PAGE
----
The Tragedy of Antony and Cleopatra
How we cite our quotes:
By Hercules, I think I am i' th' right.
CANIDIUS. Soldier, thou art; but his whole action grows
Not in the power on't. So our leader's led,
And we are women's men. (3.7.67)
One of Antony’s soldiers confers with Canidius about the fact that fighting at sea is foolish, because they are weaker there. Canidius regrets that Antony’s actions don’t stem from the source of his own power, but the power of the woman that leads him. To be led by another’s power is a weakness. Further, as they are led by a woman’s power (which was thought of as weaker than a man’s) they are weaker than they would be if Antony was exercising his own power.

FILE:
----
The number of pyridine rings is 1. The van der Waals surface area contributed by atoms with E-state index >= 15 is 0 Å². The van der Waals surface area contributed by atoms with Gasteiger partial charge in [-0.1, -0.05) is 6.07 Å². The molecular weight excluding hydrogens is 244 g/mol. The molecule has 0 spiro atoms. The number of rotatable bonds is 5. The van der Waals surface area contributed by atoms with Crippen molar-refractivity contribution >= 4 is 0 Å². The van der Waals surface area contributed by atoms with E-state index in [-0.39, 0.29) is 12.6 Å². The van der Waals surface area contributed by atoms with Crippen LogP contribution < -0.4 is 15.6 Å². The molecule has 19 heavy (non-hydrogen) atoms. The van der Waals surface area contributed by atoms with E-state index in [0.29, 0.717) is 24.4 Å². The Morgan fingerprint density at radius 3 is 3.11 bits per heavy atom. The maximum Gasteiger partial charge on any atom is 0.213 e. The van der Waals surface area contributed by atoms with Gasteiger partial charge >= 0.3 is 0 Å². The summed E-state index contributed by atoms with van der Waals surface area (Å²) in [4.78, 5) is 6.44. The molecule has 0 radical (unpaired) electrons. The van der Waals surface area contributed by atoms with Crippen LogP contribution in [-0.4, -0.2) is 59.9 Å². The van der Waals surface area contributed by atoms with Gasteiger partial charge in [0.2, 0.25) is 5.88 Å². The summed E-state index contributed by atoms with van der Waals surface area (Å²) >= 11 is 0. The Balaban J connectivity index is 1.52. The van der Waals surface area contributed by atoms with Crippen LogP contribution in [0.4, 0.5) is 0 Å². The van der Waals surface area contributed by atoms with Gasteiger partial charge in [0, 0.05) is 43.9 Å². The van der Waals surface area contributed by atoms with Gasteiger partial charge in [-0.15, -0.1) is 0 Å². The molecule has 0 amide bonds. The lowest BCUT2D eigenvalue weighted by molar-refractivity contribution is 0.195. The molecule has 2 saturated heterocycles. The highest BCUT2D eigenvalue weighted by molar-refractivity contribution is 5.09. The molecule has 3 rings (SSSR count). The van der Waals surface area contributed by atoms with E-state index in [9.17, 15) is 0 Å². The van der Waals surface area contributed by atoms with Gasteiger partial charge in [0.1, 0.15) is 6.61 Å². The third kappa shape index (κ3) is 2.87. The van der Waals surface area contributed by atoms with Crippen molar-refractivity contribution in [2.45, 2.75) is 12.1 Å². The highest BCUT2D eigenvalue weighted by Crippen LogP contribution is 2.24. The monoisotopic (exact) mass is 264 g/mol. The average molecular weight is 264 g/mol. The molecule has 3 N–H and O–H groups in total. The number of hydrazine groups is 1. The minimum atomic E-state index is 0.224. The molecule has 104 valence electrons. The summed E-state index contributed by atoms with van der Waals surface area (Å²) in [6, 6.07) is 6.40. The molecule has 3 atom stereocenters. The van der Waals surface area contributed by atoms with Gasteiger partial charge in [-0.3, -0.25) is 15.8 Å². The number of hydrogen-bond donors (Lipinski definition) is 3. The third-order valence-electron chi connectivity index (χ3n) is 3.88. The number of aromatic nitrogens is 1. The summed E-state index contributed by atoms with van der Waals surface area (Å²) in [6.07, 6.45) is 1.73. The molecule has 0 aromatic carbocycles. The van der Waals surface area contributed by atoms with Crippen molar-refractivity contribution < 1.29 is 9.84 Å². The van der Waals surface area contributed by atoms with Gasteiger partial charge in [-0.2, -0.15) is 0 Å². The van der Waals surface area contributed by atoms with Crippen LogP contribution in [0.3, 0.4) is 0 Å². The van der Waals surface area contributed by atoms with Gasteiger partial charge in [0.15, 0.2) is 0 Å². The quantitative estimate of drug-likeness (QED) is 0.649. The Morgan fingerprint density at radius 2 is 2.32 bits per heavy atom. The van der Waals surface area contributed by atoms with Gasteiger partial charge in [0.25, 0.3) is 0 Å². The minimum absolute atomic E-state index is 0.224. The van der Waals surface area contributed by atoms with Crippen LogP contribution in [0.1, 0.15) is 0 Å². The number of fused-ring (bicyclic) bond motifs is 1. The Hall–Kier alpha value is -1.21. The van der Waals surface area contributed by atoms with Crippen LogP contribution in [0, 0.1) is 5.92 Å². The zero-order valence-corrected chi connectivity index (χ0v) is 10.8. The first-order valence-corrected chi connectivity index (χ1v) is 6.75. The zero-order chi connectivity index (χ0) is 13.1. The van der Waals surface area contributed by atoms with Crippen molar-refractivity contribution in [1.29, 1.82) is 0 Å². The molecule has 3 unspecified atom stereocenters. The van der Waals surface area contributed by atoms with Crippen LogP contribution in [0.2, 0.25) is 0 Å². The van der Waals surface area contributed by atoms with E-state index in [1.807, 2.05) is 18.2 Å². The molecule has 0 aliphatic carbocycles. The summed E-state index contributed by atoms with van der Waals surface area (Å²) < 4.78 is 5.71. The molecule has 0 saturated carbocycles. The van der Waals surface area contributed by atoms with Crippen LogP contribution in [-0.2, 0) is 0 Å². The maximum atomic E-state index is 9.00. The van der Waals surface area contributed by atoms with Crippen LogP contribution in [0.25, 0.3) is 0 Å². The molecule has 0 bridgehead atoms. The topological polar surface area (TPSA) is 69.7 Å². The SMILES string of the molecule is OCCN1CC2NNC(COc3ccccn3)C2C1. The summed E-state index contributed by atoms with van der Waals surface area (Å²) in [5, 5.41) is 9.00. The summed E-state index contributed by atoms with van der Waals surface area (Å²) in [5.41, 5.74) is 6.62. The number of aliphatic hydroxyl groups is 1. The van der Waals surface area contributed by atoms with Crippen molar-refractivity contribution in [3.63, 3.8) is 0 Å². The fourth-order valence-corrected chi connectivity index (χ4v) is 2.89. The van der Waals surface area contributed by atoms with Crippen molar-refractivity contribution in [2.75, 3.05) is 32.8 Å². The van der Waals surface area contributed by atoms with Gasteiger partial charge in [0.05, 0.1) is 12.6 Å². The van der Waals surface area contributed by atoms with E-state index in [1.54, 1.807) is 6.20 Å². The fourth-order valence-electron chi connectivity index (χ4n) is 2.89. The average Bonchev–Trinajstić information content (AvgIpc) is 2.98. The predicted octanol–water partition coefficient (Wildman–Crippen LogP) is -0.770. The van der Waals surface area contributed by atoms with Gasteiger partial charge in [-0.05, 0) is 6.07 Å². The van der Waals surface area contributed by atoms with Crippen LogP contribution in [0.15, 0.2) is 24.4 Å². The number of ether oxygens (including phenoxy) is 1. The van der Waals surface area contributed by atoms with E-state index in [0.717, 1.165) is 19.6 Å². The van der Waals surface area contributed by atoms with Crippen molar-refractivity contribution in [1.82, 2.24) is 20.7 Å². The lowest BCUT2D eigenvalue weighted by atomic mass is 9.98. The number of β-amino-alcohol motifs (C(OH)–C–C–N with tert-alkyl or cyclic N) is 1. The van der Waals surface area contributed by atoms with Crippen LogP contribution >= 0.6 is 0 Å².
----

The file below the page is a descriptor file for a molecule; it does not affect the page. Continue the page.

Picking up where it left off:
Fare thee well, dame, whate'er becomes of me.
This is a soldier's kiss. Rebukeable,
And worthy shameful check it were, to stand
On more mechanic compliment; I'll leave thee
Now like a man of steel. (4.4.29)
Antony doesn’t dote, but leaves Cleopatra in an austere and honorable fashion, as a gallant man going to face his fate, armed with his confidence, not pride. The call of the battle has reaffirmed his manhood that had previously been called into question.